Anatomy of Game Design: Cheating Death and Avoiding Injury


Call them what you will: resistance rolls, saving throws, defenses, or what-have-you; they’re all the same.  This is the mechanic that games use to prevent the impartial nature of probability mechanics from killing characters through sheer dumb luck.  After all, a roleplaying game is not reality.  Happenstance is a great tool to keep the rules fair, but not when it would chill the fun.  This is what these rules are designed to curb.

Let’s face it, random character death is annoying as can be.  Players are likely to be much more upset if there is no meaning to a fatality in the ranks.  The attachment is greater the more experienced the character is and the longer it is played.  This is why games have a built-in system to stave off oblivion.  It isn’t just a technique for writers, after all.  Saving throws are an RPG’s safety net to protect it from its own math.

One of the salient features of roleplaying games is the storytelling element.  The gamemaster describes a situation and the players respond.  This call-and-response mechanism is the core of the interactive nature of the tale woven by a group of players.  The math behind the dice rolls is meant to provide an impartial judge so that arguments about who can do what are kept to a minimum.  But it is this same randomness and impartiality that can lead to character death in an otherwise nonlethal situation.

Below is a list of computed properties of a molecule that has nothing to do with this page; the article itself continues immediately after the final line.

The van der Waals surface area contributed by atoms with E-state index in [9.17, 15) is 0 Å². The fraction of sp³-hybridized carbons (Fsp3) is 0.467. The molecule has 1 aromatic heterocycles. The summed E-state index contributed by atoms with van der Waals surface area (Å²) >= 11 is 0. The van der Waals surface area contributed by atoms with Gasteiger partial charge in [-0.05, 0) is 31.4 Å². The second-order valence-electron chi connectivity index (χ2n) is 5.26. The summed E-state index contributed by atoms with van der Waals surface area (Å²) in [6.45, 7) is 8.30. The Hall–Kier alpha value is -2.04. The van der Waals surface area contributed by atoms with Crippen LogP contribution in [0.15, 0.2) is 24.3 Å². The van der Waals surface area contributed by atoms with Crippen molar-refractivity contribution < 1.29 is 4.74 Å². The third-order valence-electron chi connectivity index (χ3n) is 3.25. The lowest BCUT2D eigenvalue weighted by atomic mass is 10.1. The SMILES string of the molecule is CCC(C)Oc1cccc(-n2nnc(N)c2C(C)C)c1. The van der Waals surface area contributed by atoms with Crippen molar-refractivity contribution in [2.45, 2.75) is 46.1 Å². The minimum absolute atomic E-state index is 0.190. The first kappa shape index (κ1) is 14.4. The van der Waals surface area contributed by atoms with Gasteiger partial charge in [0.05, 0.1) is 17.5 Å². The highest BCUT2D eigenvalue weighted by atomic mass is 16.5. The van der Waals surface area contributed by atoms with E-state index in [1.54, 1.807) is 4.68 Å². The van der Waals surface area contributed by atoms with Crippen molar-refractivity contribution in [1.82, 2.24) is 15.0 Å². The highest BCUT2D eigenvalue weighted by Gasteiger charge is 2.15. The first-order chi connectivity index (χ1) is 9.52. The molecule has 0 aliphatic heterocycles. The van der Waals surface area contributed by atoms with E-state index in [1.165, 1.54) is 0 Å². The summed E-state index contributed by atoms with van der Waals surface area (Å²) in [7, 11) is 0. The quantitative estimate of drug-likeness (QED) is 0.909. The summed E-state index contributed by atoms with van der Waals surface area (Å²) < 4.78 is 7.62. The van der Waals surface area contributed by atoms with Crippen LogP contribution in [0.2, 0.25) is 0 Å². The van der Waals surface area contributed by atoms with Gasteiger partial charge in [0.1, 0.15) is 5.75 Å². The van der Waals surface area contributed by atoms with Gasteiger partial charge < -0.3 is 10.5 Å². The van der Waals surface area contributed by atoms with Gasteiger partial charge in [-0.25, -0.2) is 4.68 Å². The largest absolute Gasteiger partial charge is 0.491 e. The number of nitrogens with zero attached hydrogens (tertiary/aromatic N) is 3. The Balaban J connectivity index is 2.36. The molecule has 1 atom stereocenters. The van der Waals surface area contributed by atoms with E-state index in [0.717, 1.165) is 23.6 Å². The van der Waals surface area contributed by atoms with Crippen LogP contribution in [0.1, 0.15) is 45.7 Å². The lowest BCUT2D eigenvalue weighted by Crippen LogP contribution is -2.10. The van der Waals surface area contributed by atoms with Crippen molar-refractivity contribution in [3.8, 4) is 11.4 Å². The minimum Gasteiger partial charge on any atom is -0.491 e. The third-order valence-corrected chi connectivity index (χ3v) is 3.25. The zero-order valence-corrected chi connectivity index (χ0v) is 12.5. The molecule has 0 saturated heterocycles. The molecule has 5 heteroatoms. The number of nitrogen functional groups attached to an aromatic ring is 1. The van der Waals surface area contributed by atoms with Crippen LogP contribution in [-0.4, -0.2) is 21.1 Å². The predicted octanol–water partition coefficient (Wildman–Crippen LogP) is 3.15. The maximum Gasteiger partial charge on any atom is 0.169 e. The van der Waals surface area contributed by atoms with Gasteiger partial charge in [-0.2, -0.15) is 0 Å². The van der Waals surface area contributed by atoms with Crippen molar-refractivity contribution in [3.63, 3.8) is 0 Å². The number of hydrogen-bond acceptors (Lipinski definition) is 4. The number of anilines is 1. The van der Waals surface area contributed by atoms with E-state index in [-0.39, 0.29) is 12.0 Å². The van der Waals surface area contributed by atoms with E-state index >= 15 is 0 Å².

So, what the resistance roll allows is a way to temper the probability which could kill characters undramatically.  But that isn’t the sole reason for including them in a game.  They also fill a dramatic roll in a game’s rules.  Granted it is still a way to skew the math in the favor of the player characters, but there are times when players place their characters in harm’s way.  Often these instances are climaxes in adventures.  The heightened drama is rooted in how close to death heroes can get without crossing that threshold.

Regardless of whether story or probability motivates their inclusion, saving throws keep characters alive.  And in systems where the chances of success improve as the character gains ever higher levels of experience, the level of danger such individuals can face becomes more intense.  There is also the added benefit that the character won’t fall victim to a bad roll or two.  If you consider how much time and energy gets invested in high level characters, it makes more sense why the math works this way without recourse to the dramatic story elements of this form of gaming.

What’s to be taken from the above?  Chiefly that the safety net against probability’s cruel impartiality is also designed as a dramatic tool.  As such, systems can be used to mitigate probability from hijacking the story and hence lessening your fun.


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